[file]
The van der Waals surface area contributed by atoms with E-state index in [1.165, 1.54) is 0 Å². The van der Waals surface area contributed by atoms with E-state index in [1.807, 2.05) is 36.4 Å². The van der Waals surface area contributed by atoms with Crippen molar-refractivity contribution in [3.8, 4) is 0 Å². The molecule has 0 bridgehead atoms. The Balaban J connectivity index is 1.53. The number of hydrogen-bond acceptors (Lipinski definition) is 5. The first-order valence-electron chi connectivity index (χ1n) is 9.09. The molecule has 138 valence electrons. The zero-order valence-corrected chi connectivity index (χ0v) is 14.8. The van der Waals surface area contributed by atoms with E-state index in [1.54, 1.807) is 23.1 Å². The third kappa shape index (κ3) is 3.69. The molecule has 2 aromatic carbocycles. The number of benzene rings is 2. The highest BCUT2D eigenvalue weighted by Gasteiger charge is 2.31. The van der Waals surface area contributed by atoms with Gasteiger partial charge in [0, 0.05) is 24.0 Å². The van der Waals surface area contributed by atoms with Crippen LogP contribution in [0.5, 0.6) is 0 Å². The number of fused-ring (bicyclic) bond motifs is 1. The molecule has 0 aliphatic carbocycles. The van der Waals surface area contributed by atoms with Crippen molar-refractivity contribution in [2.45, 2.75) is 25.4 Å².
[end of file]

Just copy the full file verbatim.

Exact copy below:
The van der Waals surface area contributed by atoms with E-state index in [1.165, 1.54) is 0 Å². The van der Waals surface area contributed by atoms with E-state index in [1.807, 2.05) is 36.4 Å². The van der Waals surface area contributed by atoms with Crippen molar-refractivity contribution in [3.8, 4) is 0 Å². The molecule has 0 bridgehead atoms. The Balaban J connectivity index is 1.53. The number of hydrogen-bond acceptors (Lipinski definition) is 5. The first-order valence-electron chi connectivity index (χ1n) is 9.09. The molecule has 138 valence electrons. The zero-order valence-corrected chi connectivity index (χ0v) is 14.8. The van der Waals surface area contributed by atoms with E-state index in [1.54, 1.807) is 23.1 Å². The third kappa shape index (κ3) is 3.69. The molecule has 2 aromatic carbocycles. The number of benzene rings is 2. The highest BCUT2D eigenvalue weighted by Gasteiger charge is 2.31. The van der Waals surface area contributed by atoms with Gasteiger partial charge in [0, 0.05) is 24.0 Å². The van der Waals surface area contributed by atoms with Crippen LogP contribution in [0.5, 0.6) is 0 Å². The number of fused-ring (bicyclic) bond motifs is 1. The molecule has 0 aliphatic carbocycles. The van der Waals surface area contributed by atoms with Crippen molar-refractivity contribution in [2.45, 2.75) is 25.4 Å².